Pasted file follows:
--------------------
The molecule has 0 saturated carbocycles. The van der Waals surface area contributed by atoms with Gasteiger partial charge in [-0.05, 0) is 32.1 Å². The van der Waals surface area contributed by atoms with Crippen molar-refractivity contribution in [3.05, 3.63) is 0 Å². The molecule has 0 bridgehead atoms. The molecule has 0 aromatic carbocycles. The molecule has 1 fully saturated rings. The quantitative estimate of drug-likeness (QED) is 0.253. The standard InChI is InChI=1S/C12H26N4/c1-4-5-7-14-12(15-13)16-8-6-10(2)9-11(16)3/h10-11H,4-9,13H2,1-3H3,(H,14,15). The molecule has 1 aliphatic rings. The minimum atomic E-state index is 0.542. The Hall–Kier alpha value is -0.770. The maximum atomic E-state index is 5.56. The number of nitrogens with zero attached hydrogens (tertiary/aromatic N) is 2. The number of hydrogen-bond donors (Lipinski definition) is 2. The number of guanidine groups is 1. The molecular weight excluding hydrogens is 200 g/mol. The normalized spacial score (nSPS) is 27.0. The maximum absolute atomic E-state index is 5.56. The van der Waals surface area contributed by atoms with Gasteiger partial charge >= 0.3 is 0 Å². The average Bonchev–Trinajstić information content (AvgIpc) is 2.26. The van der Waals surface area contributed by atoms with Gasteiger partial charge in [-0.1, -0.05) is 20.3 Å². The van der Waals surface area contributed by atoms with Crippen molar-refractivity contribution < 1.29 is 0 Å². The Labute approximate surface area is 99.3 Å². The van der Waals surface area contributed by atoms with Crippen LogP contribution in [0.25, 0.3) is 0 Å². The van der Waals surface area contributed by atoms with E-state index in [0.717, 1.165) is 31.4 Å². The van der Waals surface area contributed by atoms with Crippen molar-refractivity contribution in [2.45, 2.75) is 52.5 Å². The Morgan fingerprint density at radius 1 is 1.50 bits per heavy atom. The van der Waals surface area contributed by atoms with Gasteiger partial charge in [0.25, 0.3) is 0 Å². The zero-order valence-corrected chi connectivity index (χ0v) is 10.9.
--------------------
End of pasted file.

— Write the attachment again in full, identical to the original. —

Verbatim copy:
The molecule has 0 saturated carbocycles. The van der Waals surface area contributed by atoms with Gasteiger partial charge in [-0.05, 0) is 32.1 Å². The van der Waals surface area contributed by atoms with Crippen molar-refractivity contribution in [3.05, 3.63) is 0 Å². The molecule has 0 bridgehead atoms. The molecule has 0 aromatic carbocycles. The molecule has 1 fully saturated rings. The quantitative estimate of drug-likeness (QED) is 0.253. The standard InChI is InChI=1S/C12H26N4/c1-4-5-7-14-12(15-13)16-8-6-10(2)9-11(16)3/h10-11H,4-9,13H2,1-3H3,(H,14,15). The molecule has 1 aliphatic rings. The minimum atomic E-state index is 0.542. The Hall–Kier alpha value is -0.770. The maximum atomic E-state index is 5.56. The number of nitrogens with zero attached hydrogens (tertiary/aromatic N) is 2. The number of hydrogen-bond donors (Lipinski definition) is 2. The number of guanidine groups is 1. The molecular weight excluding hydrogens is 200 g/mol. The normalized spacial score (nSPS) is 27.0. The maximum absolute atomic E-state index is 5.56. The van der Waals surface area contributed by atoms with Gasteiger partial charge >= 0.3 is 0 Å². The average Bonchev–Trinajstić information content (AvgIpc) is 2.26. The van der Waals surface area contributed by atoms with Gasteiger partial charge in [-0.1, -0.05) is 20.3 Å². The van der Waals surface area contributed by atoms with Crippen molar-refractivity contribution < 1.29 is 0 Å². The Labute approximate surface area is 99.3 Å². The van der Waals surface area contributed by atoms with Crippen LogP contribution in [0.25, 0.3) is 0 Å². The van der Waals surface area contributed by atoms with E-state index in [0.717, 1.165) is 31.4 Å². The van der Waals surface area contributed by atoms with Crippen molar-refractivity contribution in [2.45, 2.75) is 52.5 Å². The Morgan fingerprint density at radius 1 is 1.50 bits per heavy atom. The van der Waals surface area contributed by atoms with Gasteiger partial charge in [0.25, 0.3) is 0 Å². The zero-order valence-corrected chi connectivity index (χ0v) is 10.9.